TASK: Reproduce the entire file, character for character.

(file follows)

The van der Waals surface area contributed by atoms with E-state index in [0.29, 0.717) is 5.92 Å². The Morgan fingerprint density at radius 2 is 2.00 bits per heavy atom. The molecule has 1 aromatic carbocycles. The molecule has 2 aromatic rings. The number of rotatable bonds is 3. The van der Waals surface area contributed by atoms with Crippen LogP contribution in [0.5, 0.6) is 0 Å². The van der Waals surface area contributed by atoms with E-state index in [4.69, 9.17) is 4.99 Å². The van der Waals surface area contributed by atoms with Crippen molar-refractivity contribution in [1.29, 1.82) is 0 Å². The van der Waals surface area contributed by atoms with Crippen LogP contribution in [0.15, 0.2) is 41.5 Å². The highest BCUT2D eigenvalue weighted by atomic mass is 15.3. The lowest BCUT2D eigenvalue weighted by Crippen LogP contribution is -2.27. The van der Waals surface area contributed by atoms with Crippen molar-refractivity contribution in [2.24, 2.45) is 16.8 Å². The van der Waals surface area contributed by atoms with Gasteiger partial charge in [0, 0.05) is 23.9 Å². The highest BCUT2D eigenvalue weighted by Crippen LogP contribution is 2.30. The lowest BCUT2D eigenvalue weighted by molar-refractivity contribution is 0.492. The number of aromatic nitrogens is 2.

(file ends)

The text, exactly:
The van der Waals surface area contributed by atoms with E-state index in [0.29, 0.717) is 5.92 Å². The Morgan fingerprint density at radius 2 is 2.00 bits per heavy atom. The molecule has 1 aromatic carbocycles. The molecule has 2 aromatic rings. The number of rotatable bonds is 3. The van der Waals surface area contributed by atoms with Crippen LogP contribution in [0.5, 0.6) is 0 Å². The van der Waals surface area contributed by atoms with E-state index in [4.69, 9.17) is 4.99 Å². The van der Waals surface area contributed by atoms with Crippen molar-refractivity contribution in [1.29, 1.82) is 0 Å². The van der Waals surface area contributed by atoms with Crippen LogP contribution in [0.15, 0.2) is 41.5 Å². The highest BCUT2D eigenvalue weighted by atomic mass is 15.3. The lowest BCUT2D eigenvalue weighted by Crippen LogP contribution is -2.27. The van der Waals surface area contributed by atoms with Crippen molar-refractivity contribution in [2.24, 2.45) is 16.8 Å². The van der Waals surface area contributed by atoms with Gasteiger partial charge in [0, 0.05) is 23.9 Å². The highest BCUT2D eigenvalue weighted by Crippen LogP contribution is 2.30. The lowest BCUT2D eigenvalue weighted by molar-refractivity contribution is 0.492. The number of aromatic nitrogens is 2.